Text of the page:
Apple MacBook Air 11.6in sub-notebook
The beauty and the boast
Feature lists aren't the whole story
It's easy to look at a feature list and assume that a longer one is better, but that's not always the case, especially when large parts of it go unused no matter what. The counter argument, of course, is that it's better to have a third USB port, Ethernet, SD, VGA, HDMI and so on, especially when you're paying a premium, and I'm not unsympathetic to that view.
Enough ports - but are they the right ones?
But I have to say, if it's a matter of putting up with the absence of a few use-in-a-blue-moon ports in order to get a machine as sheer darn portable as this one, I'll wave goodbye to them any day.
You may disagree - you may need those ports, in which case your choice of laptop will be made accordingly, and it's no big deal either way. The crucial point here is that the Air is a machine for folk who need or want the acme of portability.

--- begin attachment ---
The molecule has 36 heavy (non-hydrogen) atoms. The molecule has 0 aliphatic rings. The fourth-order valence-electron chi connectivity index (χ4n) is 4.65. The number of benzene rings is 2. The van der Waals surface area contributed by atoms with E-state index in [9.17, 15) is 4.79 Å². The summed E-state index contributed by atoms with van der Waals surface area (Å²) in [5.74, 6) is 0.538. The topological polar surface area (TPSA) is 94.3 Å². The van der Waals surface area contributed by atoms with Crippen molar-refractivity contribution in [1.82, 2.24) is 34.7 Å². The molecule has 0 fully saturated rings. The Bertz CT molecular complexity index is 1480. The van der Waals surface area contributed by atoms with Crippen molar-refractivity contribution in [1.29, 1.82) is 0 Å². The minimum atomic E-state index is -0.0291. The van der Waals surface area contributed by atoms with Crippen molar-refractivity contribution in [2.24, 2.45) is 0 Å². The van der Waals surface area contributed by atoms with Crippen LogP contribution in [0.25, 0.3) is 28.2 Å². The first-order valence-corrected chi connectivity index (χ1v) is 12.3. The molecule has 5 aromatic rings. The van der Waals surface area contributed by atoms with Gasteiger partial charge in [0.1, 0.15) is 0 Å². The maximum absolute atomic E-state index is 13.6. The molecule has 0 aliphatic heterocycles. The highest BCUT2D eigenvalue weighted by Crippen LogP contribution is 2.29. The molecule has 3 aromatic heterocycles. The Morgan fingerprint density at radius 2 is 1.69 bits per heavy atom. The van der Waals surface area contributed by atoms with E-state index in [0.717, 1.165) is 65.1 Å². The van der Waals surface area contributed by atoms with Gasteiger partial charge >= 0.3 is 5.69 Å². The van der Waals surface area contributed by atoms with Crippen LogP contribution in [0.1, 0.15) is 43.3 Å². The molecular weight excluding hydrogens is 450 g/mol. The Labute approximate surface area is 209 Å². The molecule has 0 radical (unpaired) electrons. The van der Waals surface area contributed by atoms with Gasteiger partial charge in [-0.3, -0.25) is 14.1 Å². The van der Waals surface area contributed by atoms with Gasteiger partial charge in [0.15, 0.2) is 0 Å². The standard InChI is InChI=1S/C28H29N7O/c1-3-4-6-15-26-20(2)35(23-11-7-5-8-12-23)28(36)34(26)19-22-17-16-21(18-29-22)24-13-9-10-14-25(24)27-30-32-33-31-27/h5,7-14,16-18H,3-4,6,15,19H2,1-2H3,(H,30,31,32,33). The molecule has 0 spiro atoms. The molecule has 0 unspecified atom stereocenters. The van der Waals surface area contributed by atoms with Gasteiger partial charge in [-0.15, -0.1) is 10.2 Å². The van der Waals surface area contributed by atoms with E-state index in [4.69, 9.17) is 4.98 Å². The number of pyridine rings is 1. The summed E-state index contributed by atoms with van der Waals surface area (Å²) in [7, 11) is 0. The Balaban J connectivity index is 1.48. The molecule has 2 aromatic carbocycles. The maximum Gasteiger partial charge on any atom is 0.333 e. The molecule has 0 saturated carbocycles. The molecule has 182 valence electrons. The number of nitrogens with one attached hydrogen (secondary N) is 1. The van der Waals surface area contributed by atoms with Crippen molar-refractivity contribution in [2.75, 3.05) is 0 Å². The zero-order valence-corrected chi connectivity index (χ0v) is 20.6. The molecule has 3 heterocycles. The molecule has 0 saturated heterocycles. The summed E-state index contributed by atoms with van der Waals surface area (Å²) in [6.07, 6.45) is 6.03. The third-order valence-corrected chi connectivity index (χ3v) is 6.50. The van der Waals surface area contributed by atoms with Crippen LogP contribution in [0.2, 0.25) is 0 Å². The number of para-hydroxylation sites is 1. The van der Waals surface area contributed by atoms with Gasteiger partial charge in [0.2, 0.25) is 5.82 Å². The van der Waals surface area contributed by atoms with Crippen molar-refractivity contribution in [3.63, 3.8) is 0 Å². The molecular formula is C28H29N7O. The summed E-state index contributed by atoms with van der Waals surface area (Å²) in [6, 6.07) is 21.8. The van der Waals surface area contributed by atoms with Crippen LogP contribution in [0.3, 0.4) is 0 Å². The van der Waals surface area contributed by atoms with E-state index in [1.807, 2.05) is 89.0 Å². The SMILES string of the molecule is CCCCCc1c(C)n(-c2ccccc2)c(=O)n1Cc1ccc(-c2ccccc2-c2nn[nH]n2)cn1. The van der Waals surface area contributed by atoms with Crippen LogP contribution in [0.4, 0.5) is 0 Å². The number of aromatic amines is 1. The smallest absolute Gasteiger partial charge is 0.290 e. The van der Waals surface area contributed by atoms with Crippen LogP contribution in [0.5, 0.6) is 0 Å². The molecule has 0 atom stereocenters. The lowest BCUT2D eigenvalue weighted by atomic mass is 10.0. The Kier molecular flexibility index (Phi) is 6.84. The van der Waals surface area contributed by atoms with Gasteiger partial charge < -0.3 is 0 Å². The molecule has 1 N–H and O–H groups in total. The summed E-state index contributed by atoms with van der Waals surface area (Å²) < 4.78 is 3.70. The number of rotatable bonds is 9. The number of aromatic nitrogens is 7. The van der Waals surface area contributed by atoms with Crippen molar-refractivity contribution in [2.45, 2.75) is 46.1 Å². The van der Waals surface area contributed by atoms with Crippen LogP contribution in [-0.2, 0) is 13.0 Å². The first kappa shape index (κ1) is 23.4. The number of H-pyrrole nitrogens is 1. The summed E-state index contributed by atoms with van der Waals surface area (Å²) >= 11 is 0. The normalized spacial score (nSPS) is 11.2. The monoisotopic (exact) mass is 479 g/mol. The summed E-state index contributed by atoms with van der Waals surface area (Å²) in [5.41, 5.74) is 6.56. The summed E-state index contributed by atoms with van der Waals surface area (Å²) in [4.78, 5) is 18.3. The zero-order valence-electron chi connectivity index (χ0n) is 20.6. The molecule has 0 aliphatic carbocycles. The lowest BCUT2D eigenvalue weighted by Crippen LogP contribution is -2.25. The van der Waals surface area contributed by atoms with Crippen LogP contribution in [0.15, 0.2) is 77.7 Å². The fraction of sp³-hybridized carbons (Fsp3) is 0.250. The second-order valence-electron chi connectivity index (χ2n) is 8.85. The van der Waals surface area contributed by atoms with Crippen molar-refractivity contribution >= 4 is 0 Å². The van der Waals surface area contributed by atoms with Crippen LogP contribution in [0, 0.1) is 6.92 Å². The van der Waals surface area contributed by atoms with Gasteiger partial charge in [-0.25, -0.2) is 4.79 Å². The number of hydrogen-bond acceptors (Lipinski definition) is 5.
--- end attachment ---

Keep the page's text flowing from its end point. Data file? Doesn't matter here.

Ethernet, SD and a third USB port are really the only deficiencies. There's no optical drive, of course, but that's troubling fewer and fewer folk these days. Bluetooth, it has; ditto a good webcam. What else do you need from an ultra-mobile PC?
I'd have Mac OS X over Windows 7 any day of the week, but if you prefer the latter, you can run the bundled BootCamp utility to install it on the Air. I did, so I could run Reg Hardware's PCMark Vantage and 3DMark 06 tests.
The trackpad is huge compared to those of most netbooks and sub-notes
At which, it put in some very decent numbers. The Air's integrated Nvidia graphics put it well ahead of any netbook or 11.6in sub-notebook Reg Hardware has seen. Ditto its PCMark Vantage scores, helped by its SSD.
Sponsored: Hyper-scale data management